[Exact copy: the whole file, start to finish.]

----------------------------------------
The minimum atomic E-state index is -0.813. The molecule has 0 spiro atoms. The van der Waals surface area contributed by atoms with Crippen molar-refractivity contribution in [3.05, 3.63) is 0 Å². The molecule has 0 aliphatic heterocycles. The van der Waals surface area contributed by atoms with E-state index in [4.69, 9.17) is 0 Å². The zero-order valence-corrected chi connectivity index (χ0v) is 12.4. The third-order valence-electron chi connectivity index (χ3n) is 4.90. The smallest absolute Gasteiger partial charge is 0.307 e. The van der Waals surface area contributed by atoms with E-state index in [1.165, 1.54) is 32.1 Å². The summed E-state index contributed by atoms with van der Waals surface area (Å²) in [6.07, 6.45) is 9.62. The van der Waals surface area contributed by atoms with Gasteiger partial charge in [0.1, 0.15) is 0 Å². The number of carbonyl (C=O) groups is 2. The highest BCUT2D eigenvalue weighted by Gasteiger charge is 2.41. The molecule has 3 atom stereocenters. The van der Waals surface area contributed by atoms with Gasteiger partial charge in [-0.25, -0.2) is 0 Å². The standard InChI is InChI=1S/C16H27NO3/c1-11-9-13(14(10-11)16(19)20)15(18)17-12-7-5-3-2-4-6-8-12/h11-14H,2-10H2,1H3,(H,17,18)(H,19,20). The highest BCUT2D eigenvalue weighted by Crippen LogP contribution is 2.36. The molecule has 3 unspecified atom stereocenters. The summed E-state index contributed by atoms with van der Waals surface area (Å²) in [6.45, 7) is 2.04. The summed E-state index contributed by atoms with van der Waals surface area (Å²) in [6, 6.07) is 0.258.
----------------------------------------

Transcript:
The minimum atomic E-state index is -0.813. The molecule has 0 spiro atoms. The van der Waals surface area contributed by atoms with Crippen molar-refractivity contribution in [3.05, 3.63) is 0 Å². The molecule has 0 aliphatic heterocycles. The van der Waals surface area contributed by atoms with E-state index in [4.69, 9.17) is 0 Å². The zero-order valence-corrected chi connectivity index (χ0v) is 12.4. The third-order valence-electron chi connectivity index (χ3n) is 4.90. The smallest absolute Gasteiger partial charge is 0.307 e. The van der Waals surface area contributed by atoms with E-state index in [1.165, 1.54) is 32.1 Å². The summed E-state index contributed by atoms with van der Waals surface area (Å²) in [6.07, 6.45) is 9.62. The van der Waals surface area contributed by atoms with Gasteiger partial charge in [0.1, 0.15) is 0 Å². The number of carbonyl (C=O) groups is 2. The highest BCUT2D eigenvalue weighted by Gasteiger charge is 2.41. The molecule has 3 atom stereocenters. The van der Waals surface area contributed by atoms with Gasteiger partial charge in [-0.25, -0.2) is 0 Å². The standard InChI is InChI=1S/C16H27NO3/c1-11-9-13(14(10-11)16(19)20)15(18)17-12-7-5-3-2-4-6-8-12/h11-14H,2-10H2,1H3,(H,17,18)(H,19,20). The highest BCUT2D eigenvalue weighted by Crippen LogP contribution is 2.36. The molecule has 3 unspecified atom stereocenters. The summed E-state index contributed by atoms with van der Waals surface area (Å²) in [6.45, 7) is 2.04. The summed E-state index contributed by atoms with van der Waals surface area (Å²) in [6, 6.07) is 0.258.